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Broken Remington 3200 stock

Discussion in 'Uncategorized Threads' started by prairiewind, Oct 14, 2007.

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  1. prairiewind

    prairiewind TS Member

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    Jan 29, 1998
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    Does anyone know of a source for a factory, straight trap (not a Monte Carlo) Remington 3200 stock? My stock was repaired in 2000 but it's cracking again and this time it looks like a goner. I contacted Laibs once before but he couldn't help. I don't really want to spend big bucks having a new stock made on a gun that old even though I love it and shoot it well.

    Any suggestions?
     
  2. jmq4

    jmq4 TS Member

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    Sep 15, 2007
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    Numrich has them - I ordered a forend from them and wasn't impressed, maybe you'll have better luck with a stock.

    Joe


    http://www.e-gunparts.com/DisplayAd.asp?chrProductSKU=100690&chrSuperSKU=&MC=
     
  3. jmq4

    jmq4 TS Member

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    Forgot to add - if you have an FFL or C&R, Numrich gives a pretty decent discount. In this case $100.80 versus $112.00.

    Joe
     
  4. oleolliedawg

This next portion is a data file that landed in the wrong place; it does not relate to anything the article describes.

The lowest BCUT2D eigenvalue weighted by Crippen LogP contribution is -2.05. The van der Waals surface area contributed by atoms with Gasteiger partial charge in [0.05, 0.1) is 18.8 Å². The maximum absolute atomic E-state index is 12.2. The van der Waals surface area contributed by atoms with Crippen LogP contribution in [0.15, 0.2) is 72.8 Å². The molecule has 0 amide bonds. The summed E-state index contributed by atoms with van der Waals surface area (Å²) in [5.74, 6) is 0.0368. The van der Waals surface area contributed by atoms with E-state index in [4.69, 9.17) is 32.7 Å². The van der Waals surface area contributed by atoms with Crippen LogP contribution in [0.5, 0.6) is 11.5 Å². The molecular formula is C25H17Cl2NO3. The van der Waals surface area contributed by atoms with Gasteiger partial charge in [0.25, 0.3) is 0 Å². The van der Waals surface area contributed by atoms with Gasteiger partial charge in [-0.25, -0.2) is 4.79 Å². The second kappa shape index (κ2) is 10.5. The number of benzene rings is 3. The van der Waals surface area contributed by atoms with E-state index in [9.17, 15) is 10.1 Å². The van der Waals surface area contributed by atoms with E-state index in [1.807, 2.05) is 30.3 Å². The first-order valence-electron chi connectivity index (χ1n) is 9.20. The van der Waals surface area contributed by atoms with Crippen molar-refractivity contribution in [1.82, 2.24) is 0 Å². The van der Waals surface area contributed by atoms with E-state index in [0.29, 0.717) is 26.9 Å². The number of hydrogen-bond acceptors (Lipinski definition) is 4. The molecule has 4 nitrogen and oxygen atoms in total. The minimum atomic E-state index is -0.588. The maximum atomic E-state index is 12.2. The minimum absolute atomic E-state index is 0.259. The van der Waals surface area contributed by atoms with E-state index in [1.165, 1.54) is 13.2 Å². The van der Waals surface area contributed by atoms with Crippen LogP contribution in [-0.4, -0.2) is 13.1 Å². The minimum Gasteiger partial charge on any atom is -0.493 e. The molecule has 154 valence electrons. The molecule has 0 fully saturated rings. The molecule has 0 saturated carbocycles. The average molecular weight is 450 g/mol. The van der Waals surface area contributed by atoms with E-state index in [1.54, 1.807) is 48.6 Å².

oleolliedawg Banned User Banned TS Supporters

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    Location:
    Northampton PA
    Call Gunworks Stock Repair at 413-323-4052. He's always done excellent work on broken 3200 stocks for me!!
     
  5. prairiewind

    prairiewind TS Member

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    Thanks guys! jmq4, I ordered the stock from Numrich. I figured for $112 I couldn't go wrong. I'm not as concerned about beauty as I am strength so if it turns our to be just a plain piece of straight grained walnut, so much the better. The Numrich stock is oil finished so I will end up refinshing it so that it will better match the forend but I can live with that too. My orginial wood is very nice and I would have loved to have it repaired again if I thought it would have worked out but I'm afraid it just wouldn't have been a smart investment.

    Thanks again for the replies.
     
  6. Joe Woods

    Joe Woods Well-Known Member

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    I would recommend you get it professionally fitted. They can be a problem.
    High points. Just a suggestion. Maybe get it strengthened before you start.

    Joe Woods/Ontario
     
  7. jmq4

    jmq4 TS Member

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    PW:

    I think I have actually seen a stock from Numrich - it was a glossy monte carlo number that looked pretty robust. It wasn't that bad, no real grain to speak of and a pretty 'dated' recoil pad, but, to be honest, it would have done the job just fine.

    I would be interested in your impression after you get it.

    Joe
     
  8. theodorescolt45

    theodorescolt45 TS Member

    Joined:
    Oct 12, 2007
    Messages:
    88
    I bought a straight Trap 3200 from Numrich and it was fine, but was not checkered
    If you can live w/o checkering it's a good deal. They are listed as factory stocks and come with a Remington pad ... but I never saw a 3200 w/o checkering especially on a Trap model ? maybe they just were not completely finished or were to be checkered later depending on the pattern ( Std. or Comp or Special )